Michael Hurtt & His Haunted Hearts “Come back to Louisiana”
Michael Hurtt & His Haunted Hearts “Come back to Louisiana”: The Hearts’ patented Rock-A-Bayou Hillbilly style can be likened to a Southern gothic collision of the rural and the urban; the electrified string band sounds of Luke Thompson, Hunter Watts and Hollis Albin blending with a Cajun back beat. – cdbabyWhen first heard Michael Hurtt and His Haunted Hearts, I was dazzled. I’d seen Hurtt play with The Royal Pendletons dozens of times when I lived in New Orleans, but this was something altogether different.
Michael Hurtt is an old soul. I used to speculate he’d landed in the present from a time machine constructed sometime between 1950 and 1965. The music on Come Back To Louisiana perfectly encapsulates this theory; it’s about half covers and half originals that fit in so perfectly, you’d never know they were newly written songs.
And these covers are obscure, i.e., you won’t find too much about these artists on the Internet (except for the two YouTube uploads I found of 1959 45s “Have A Ball” by The Country Dudes and “Ain’t No Sign I Wouldn’t If I Could” by Ford Nix).
So what do these songs sound like? More well-known points of reference would be Western or Texas Swing (Bob Wills, Spade Cooley), Honky Tonk (Hank Williams), Rock and Roll (Scotty Moore, Duane Eddy), and Rockabilly (Gene Vincent, Carl Perkins).
The opener and title track, if you will, is in fact a cover of a terrific 1963 song by Rockabilly Hall of Famer and Louisiana native Jay Chevalier. The other covers are equally terrific. The Haunted Hearts treat us to the bawdy “She Won’t Turn Over For Me” by Tommy Odim (1961) and it’s hard not to laugh out loud when hearing the hilarious double entendres contained within. This song was originally released by Fortune Records, a label out of Detroit, who also released music by the aforementioned Ford Nix as well as label co-founder Devora Brown, whose “You Can’t Stop Me From Loving You” is also covered here. Whitey Knight’s “Another Brew, Bartender” and Tommy Scott’s “Juke Joint Girl” are two more winners on the album, perfect for Hurtt’s voice, which is also something from another time and place.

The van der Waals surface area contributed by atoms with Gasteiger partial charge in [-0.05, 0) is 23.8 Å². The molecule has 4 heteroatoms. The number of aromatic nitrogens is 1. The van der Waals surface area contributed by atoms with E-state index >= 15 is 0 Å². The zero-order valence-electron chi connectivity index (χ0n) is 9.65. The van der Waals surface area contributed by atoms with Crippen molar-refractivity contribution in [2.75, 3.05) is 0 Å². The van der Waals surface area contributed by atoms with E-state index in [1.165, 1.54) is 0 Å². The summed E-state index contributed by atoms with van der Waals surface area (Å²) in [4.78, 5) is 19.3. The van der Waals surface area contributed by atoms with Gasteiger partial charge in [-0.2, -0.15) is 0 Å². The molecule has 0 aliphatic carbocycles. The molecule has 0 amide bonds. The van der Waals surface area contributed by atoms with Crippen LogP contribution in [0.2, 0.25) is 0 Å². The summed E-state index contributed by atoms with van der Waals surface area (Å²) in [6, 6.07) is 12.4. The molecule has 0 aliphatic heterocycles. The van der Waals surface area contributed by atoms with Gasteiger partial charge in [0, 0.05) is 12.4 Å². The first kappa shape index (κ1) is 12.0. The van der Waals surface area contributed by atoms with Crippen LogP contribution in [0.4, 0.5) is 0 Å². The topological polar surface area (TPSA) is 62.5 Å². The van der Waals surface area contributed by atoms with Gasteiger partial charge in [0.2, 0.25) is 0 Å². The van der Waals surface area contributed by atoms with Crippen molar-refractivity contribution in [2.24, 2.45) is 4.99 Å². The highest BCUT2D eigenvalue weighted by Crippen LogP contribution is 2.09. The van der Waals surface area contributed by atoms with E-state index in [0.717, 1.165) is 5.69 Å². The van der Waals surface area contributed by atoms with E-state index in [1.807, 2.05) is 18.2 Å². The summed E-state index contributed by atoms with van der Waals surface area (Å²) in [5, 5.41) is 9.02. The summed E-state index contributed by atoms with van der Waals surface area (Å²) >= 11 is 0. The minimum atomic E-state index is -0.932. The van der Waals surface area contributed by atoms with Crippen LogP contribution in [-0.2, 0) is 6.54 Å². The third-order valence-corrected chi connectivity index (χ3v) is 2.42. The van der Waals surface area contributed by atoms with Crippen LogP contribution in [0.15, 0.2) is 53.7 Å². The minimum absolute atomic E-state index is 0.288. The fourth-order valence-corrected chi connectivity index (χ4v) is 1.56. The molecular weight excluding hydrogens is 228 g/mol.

But where Michael Hurtt and His Haunted Hearts truly display their talents are on the original numbers. “Mean, Mean Moon” is haunting, while “I Dreamed By Starlight” features Hurtt’s trademark crooning and some beautiful guitar work. There is also straight up, vintage rock and roll in “Hey Little Tornado” which you should definitely play at your next party.
The musicianship on here is outstanding. “I’m Not Going Down With The Ship” has lovely pedal steel guitar and “My Last Go ‘Round” includes stand up bass (courtesy of Haunted Hearts Mitch Palmer and John Trahey, respectively). And there is even the unapologetic “I Can’t Say I’m Sorry (For Being Myself),” which should be the band’s signature tune (or at least Hurtt’s).
The album ends with the mournful and foreboding “Trouble On The Road,” co-written by Jay Chevalier and John Trahey. It’s got an almost bluesy, Johnny Cash vibe to it, but despite its sad overtones, there is a note of hope, too. Considering that The Haunted Hearts (and Chevalier himself) were all impacted by Hurricane Katrina, one gets the feeling they know how to deal with that trouble: keep making wonderful music. – By Less Lee Moore
1. Come Back to Louisiana 2. I’m Not Going Down With the Ship 3. I Can’t Say I’m Sorry (for Being Myself) 4. She Won’t Turn Over For Me 5. Mean, Mean Moon 6. I Dreamed By Starlight 7. I’m On My Last Go ’round 8. Have a Ball 9. Ain’t No Sign I Wouldn’t If I Could 10. Another Brew, Bartender 11. You Can’t Stop Me From Loving You 12. Juke Joint Girl 13. Hey Little Tornado 14. Trouble On the Road
…served by Dady Cairo…
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